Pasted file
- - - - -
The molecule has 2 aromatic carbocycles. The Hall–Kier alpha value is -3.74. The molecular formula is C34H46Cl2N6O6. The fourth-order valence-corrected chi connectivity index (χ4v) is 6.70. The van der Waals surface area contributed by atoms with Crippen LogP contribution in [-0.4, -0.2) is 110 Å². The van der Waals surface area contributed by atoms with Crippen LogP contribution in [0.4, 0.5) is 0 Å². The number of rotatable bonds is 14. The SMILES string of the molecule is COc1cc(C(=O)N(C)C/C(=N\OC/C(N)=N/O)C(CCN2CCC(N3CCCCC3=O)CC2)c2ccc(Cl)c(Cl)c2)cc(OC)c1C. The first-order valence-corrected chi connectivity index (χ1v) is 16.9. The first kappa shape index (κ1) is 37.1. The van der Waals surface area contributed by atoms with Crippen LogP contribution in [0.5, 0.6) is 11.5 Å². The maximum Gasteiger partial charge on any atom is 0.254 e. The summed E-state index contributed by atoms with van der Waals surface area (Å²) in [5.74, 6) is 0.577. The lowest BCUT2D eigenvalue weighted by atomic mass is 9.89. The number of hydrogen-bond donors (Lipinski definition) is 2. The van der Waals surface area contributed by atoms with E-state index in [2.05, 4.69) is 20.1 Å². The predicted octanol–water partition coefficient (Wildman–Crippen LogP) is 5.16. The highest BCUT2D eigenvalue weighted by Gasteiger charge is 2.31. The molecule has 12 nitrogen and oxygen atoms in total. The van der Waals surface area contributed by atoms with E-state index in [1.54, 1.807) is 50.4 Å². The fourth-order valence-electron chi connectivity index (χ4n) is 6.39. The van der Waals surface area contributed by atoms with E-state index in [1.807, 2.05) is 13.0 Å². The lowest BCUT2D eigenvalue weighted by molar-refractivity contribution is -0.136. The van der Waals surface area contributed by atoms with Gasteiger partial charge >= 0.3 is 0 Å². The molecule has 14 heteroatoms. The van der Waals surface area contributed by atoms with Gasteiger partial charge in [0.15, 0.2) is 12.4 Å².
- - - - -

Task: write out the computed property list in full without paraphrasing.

The molecule has 2 aromatic carbocycles. The Hall–Kier alpha value is -3.74. The molecular formula is C34H46Cl2N6O6. The fourth-order valence-corrected chi connectivity index (χ4v) is 6.70. The van der Waals surface area contributed by atoms with Crippen LogP contribution in [-0.4, -0.2) is 110 Å². The van der Waals surface area contributed by atoms with Crippen LogP contribution in [0.4, 0.5) is 0 Å². The number of rotatable bonds is 14. The SMILES string of the molecule is COc1cc(C(=O)N(C)C/C(=N\OC/C(N)=N/O)C(CCN2CCC(N3CCCCC3=O)CC2)c2ccc(Cl)c(Cl)c2)cc(OC)c1C. The first-order valence-corrected chi connectivity index (χ1v) is 16.9. The first kappa shape index (κ1) is 37.1. The van der Waals surface area contributed by atoms with Crippen LogP contribution in [0.5, 0.6) is 11.5 Å². The maximum Gasteiger partial charge on any atom is 0.254 e. The summed E-state index contributed by atoms with van der Waals surface area (Å²) in [5.74, 6) is 0.577. The lowest BCUT2D eigenvalue weighted by atomic mass is 9.89. The number of hydrogen-bond donors (Lipinski definition) is 2. The van der Waals surface area contributed by atoms with E-state index in [2.05, 4.69) is 20.1 Å². The predicted octanol–water partition coefficient (Wildman–Crippen LogP) is 5.16. The highest BCUT2D eigenvalue weighted by Gasteiger charge is 2.31. The molecule has 12 nitrogen and oxygen atoms in total. The van der Waals surface area contributed by atoms with E-state index in [1.54, 1.807) is 50.4 Å². The fourth-order valence-electron chi connectivity index (χ4n) is 6.39. The van der Waals surface area contributed by atoms with E-state index in [1.807, 2.05) is 13.0 Å². The lowest BCUT2D eigenvalue weighted by molar-refractivity contribution is -0.136. The van der Waals surface area contributed by atoms with Gasteiger partial charge >= 0.3 is 0 Å². The molecule has 14 heteroatoms. The van der Waals surface area contributed by atoms with Gasteiger partial charge in [0.15, 0.2) is 12.4 Å².